July 03, 2005 22:03
The number of Korean women looking for work as prostitutes abroad or being trafficked for the purpose is on the increase. Some 50 members of two gangs busted in California on Friday on charges of selling hundreds of Korean women to places of prostitution are just the tip of the iceberg.
Destinations for Korean sex workers are no longer limited to developed nations like the U.S., Canada, Australia and Japan. Korean police say the number of women working in bars, karaoke clubs and massage parlors in countries frequented by growing numbers of Korean tourists like Thailand, Vietnam, Uzbekistan and Kazakhstan is increasing. Meanwhile in North America the realm of activity of Korean sex workers is spreading from major urban centers like Washington DC, Los Angeles, New York and Toronto to smaller cities and towns.
In February, it emerged that an organization sold 38 women to brothels in Australia, New Zealand and Canada in conditions of virtual bonded labor. Police say the organization would advance the women millions of won they had to pay back at 60 percent interest and forced them to pay medical expenses for diseases contracted on the job. The women had to sign up to a “code of conduct” that fined them US$300 for arguing with customers and US$50 for showing up a minute late to work.
At an international meeting on human traficking in Bangkok, Thailand last October, Kim Yeong-ran of the Naeil Women's Center for Youth said an increasing number of Korean men who go on sex tours abroad was paralleled by a growing number of Korean sex workers going overseas. Police said it appeared that since the Special Law on Prostitution went into effect in September, the number of pimps and prostitutes heading overseas was rapidly increasing. But they have no idea of the exact scale of the problem since most of the women leave the country ostensibly for tourism.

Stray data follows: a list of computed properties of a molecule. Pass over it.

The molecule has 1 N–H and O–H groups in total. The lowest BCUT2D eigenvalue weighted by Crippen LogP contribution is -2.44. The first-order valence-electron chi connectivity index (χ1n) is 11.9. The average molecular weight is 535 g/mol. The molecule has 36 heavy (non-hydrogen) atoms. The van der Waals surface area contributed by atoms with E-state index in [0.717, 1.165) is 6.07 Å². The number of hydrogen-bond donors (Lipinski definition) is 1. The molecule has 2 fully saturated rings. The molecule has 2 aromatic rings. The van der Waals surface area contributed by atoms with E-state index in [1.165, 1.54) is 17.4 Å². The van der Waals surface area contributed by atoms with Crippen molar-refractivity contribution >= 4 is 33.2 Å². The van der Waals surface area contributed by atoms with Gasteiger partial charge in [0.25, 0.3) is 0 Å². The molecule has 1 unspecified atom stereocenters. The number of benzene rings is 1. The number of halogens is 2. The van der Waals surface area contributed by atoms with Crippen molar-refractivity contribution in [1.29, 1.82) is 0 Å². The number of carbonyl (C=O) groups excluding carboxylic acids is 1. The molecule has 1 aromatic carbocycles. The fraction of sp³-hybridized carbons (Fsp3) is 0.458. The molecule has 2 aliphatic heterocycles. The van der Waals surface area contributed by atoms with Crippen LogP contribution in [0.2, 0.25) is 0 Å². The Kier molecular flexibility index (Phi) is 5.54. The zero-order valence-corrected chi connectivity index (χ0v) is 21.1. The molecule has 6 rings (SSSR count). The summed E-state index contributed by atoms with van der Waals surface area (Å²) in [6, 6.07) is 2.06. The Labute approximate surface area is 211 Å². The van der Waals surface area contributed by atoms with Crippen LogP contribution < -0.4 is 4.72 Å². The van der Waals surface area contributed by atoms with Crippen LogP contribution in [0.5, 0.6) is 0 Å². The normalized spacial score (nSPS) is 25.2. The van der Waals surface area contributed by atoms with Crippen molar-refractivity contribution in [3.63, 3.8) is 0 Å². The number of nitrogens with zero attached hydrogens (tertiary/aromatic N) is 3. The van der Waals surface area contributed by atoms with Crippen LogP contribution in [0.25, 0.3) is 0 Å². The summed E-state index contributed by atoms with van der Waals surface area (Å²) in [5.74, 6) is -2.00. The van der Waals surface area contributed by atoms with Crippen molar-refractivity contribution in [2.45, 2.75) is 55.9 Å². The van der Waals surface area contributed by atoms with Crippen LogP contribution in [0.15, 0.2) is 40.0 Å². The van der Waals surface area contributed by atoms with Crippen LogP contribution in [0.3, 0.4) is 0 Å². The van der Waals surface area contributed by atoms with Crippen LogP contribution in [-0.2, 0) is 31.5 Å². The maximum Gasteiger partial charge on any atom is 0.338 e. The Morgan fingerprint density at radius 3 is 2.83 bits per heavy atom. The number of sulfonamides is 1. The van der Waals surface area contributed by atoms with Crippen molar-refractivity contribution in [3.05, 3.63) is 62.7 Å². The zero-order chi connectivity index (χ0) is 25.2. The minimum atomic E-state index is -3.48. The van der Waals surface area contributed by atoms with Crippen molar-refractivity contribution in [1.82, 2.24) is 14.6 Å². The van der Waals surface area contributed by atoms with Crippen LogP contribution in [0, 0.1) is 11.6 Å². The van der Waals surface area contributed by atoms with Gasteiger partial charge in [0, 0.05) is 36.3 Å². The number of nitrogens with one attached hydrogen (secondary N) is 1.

Meanwhile, federal prosecutors in the U.S. have arrested 27 members of an organization who fixed Korean sex workers up with jobs in San Francisco, and are holding about 100 Korean prostitutes. In Los Angeles, which has a large Korean population, 18 were arrested on charges of smuggling Korean prostitutes into the country and setting them up in safe houses as part of what U.S. prosecutors claim was one of the biggest prostitution busts in history. The nine-month investigation of Korean prostitution rings was codenamed “Operation Gilded Cage.”
U.S. authorities believe the gangs sold the women to places in Los Angeles, Texas, Colorado, Massachusetts, New York and Las Vegas after smuggling them in through Mexico and Canada, where they served local and Korean clients. Most had worked as prostitutes in Korea and went overseas as domestic anti-prostitution laws started to bite. Federal prosecutors said the gangs were abusing the hopes and dreams of immigrants.
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